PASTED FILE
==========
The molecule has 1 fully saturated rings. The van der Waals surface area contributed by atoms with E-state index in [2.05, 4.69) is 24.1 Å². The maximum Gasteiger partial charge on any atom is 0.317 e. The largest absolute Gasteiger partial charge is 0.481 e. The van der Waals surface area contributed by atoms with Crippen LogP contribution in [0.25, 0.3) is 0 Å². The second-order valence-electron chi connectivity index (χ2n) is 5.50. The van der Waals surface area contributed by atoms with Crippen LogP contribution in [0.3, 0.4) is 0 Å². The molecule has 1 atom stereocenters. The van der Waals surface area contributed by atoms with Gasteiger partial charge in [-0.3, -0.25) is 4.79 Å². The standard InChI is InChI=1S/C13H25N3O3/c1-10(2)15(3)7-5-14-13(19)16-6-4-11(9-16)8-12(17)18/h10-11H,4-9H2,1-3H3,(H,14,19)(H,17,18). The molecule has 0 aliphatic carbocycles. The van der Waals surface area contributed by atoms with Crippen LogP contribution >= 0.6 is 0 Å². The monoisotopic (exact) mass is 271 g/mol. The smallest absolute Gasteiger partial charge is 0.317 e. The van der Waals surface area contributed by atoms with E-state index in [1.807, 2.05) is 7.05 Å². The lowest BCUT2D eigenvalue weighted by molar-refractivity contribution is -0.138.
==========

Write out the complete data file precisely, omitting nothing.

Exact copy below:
The molecule has 1 fully saturated rings. The van der Waals surface area contributed by atoms with E-state index in [2.05, 4.69) is 24.1 Å². The maximum Gasteiger partial charge on any atom is 0.317 e. The largest absolute Gasteiger partial charge is 0.481 e. The van der Waals surface area contributed by atoms with Crippen LogP contribution in [0.25, 0.3) is 0 Å². The second-order valence-electron chi connectivity index (χ2n) is 5.50. The van der Waals surface area contributed by atoms with Crippen LogP contribution in [0.3, 0.4) is 0 Å². The molecule has 1 atom stereocenters. The van der Waals surface area contributed by atoms with Gasteiger partial charge in [-0.3, -0.25) is 4.79 Å². The standard InChI is InChI=1S/C13H25N3O3/c1-10(2)15(3)7-5-14-13(19)16-6-4-11(9-16)8-12(17)18/h10-11H,4-9H2,1-3H3,(H,14,19)(H,17,18). The molecule has 0 aliphatic carbocycles. The van der Waals surface area contributed by atoms with Crippen LogP contribution >= 0.6 is 0 Å². The monoisotopic (exact) mass is 271 g/mol. The smallest absolute Gasteiger partial charge is 0.317 e. The van der Waals surface area contributed by atoms with E-state index in [1.807, 2.05) is 7.05 Å². The lowest BCUT2D eigenvalue weighted by molar-refractivity contribution is -0.138.